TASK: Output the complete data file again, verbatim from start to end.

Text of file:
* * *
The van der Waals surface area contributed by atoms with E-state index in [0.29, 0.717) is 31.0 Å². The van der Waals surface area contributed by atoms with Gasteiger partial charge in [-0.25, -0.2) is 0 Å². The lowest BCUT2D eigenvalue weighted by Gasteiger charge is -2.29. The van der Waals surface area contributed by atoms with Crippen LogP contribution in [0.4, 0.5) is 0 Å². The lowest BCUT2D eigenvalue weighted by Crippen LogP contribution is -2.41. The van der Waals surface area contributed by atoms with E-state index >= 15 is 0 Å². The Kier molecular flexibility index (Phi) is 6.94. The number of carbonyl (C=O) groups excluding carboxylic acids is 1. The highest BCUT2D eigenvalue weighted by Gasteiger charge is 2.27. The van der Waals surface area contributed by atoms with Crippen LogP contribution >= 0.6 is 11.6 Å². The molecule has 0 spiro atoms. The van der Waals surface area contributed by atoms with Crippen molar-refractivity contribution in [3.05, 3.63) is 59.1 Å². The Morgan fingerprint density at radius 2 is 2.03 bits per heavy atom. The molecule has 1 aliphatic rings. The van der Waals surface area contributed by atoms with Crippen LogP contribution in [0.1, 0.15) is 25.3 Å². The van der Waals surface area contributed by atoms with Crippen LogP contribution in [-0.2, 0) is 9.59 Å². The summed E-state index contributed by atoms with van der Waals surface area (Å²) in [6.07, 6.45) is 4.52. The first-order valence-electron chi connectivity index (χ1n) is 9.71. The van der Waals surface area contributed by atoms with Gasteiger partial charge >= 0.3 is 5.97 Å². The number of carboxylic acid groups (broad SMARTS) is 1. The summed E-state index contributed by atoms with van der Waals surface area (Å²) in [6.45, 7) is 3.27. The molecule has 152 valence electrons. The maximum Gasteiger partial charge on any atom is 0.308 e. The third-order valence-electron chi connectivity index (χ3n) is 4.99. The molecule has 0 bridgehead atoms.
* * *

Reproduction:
The van der Waals surface area contributed by atoms with E-state index in [0.29, 0.717) is 31.0 Å². The van der Waals surface area contributed by atoms with Gasteiger partial charge in [-0.25, -0.2) is 0 Å². The lowest BCUT2D eigenvalue weighted by Gasteiger charge is -2.29. The van der Waals surface area contributed by atoms with Crippen LogP contribution in [0.4, 0.5) is 0 Å². The lowest BCUT2D eigenvalue weighted by Crippen LogP contribution is -2.41. The van der Waals surface area contributed by atoms with E-state index >= 15 is 0 Å². The Kier molecular flexibility index (Phi) is 6.94. The number of carbonyl (C=O) groups excluding carboxylic acids is 1. The highest BCUT2D eigenvalue weighted by Gasteiger charge is 2.27. The van der Waals surface area contributed by atoms with Crippen LogP contribution >= 0.6 is 11.6 Å². The molecule has 0 spiro atoms. The van der Waals surface area contributed by atoms with Crippen molar-refractivity contribution in [3.05, 3.63) is 59.1 Å². The Morgan fingerprint density at radius 2 is 2.03 bits per heavy atom. The molecule has 1 aliphatic rings. The van der Waals surface area contributed by atoms with Crippen LogP contribution in [0.1, 0.15) is 25.3 Å². The van der Waals surface area contributed by atoms with Crippen LogP contribution in [-0.2, 0) is 9.59 Å². The summed E-state index contributed by atoms with van der Waals surface area (Å²) in [6.07, 6.45) is 4.52. The first-order valence-electron chi connectivity index (χ1n) is 9.71. The van der Waals surface area contributed by atoms with Gasteiger partial charge >= 0.3 is 5.97 Å². The number of carboxylic acid groups (broad SMARTS) is 1. The summed E-state index contributed by atoms with van der Waals surface area (Å²) in [6.45, 7) is 3.27. The molecule has 152 valence electrons. The maximum Gasteiger partial charge on any atom is 0.308 e. The third-order valence-electron chi connectivity index (χ3n) is 4.99. The molecule has 0 bridgehead atoms.